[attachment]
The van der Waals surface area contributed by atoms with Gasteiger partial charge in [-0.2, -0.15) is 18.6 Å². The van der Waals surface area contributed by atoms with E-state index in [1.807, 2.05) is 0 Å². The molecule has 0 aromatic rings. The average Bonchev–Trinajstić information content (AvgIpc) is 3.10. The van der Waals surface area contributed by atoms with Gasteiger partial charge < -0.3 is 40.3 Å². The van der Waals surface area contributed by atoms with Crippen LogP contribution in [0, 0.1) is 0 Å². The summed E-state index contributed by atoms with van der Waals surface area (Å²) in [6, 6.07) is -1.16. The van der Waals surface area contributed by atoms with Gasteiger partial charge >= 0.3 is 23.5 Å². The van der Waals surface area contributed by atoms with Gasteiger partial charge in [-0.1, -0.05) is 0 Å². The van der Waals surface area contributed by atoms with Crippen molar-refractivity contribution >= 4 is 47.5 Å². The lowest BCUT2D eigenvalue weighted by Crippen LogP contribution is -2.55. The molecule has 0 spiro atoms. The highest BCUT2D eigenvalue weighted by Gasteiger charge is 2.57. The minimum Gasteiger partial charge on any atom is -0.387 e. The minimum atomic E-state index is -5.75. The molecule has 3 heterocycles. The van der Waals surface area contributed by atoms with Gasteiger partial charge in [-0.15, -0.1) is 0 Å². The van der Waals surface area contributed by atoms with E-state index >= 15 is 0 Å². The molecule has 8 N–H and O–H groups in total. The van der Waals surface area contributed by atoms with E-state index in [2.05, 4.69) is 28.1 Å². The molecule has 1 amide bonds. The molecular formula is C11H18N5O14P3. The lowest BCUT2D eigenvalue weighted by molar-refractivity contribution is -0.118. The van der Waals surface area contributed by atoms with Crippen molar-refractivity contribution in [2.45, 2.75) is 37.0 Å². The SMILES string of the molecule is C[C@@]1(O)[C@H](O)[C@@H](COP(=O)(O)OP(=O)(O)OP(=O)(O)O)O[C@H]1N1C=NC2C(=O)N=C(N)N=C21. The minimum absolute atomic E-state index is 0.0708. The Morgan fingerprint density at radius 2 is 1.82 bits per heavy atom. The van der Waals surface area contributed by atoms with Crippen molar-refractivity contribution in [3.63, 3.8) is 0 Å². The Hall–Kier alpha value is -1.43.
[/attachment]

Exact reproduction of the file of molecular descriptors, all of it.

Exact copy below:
The van der Waals surface area contributed by atoms with Gasteiger partial charge in [-0.2, -0.15) is 18.6 Å². The van der Waals surface area contributed by atoms with E-state index in [1.807, 2.05) is 0 Å². The molecule has 0 aromatic rings. The average Bonchev–Trinajstić information content (AvgIpc) is 3.10. The van der Waals surface area contributed by atoms with Gasteiger partial charge < -0.3 is 40.3 Å². The van der Waals surface area contributed by atoms with Crippen LogP contribution in [0, 0.1) is 0 Å². The summed E-state index contributed by atoms with van der Waals surface area (Å²) in [6, 6.07) is -1.16. The van der Waals surface area contributed by atoms with Gasteiger partial charge >= 0.3 is 23.5 Å². The van der Waals surface area contributed by atoms with Gasteiger partial charge in [-0.1, -0.05) is 0 Å². The van der Waals surface area contributed by atoms with Crippen molar-refractivity contribution >= 4 is 47.5 Å². The lowest BCUT2D eigenvalue weighted by Crippen LogP contribution is -2.55. The molecule has 0 spiro atoms. The highest BCUT2D eigenvalue weighted by Gasteiger charge is 2.57. The minimum Gasteiger partial charge on any atom is -0.387 e. The minimum atomic E-state index is -5.75. The molecule has 3 heterocycles. The van der Waals surface area contributed by atoms with Gasteiger partial charge in [-0.15, -0.1) is 0 Å². The van der Waals surface area contributed by atoms with E-state index >= 15 is 0 Å². The molecule has 8 N–H and O–H groups in total. The van der Waals surface area contributed by atoms with E-state index in [2.05, 4.69) is 28.1 Å². The molecule has 1 amide bonds. The molecular formula is C11H18N5O14P3. The lowest BCUT2D eigenvalue weighted by molar-refractivity contribution is -0.118. The van der Waals surface area contributed by atoms with Crippen molar-refractivity contribution in [2.45, 2.75) is 37.0 Å². The SMILES string of the molecule is C[C@@]1(O)[C@H](O)[C@@H](COP(=O)(O)OP(=O)(O)OP(=O)(O)O)O[C@H]1N1C=NC2C(=O)N=C(N)N=C21. The minimum absolute atomic E-state index is 0.0708. The Morgan fingerprint density at radius 2 is 1.82 bits per heavy atom. The van der Waals surface area contributed by atoms with Crippen molar-refractivity contribution in [3.63, 3.8) is 0 Å². The Hall–Kier alpha value is -1.43.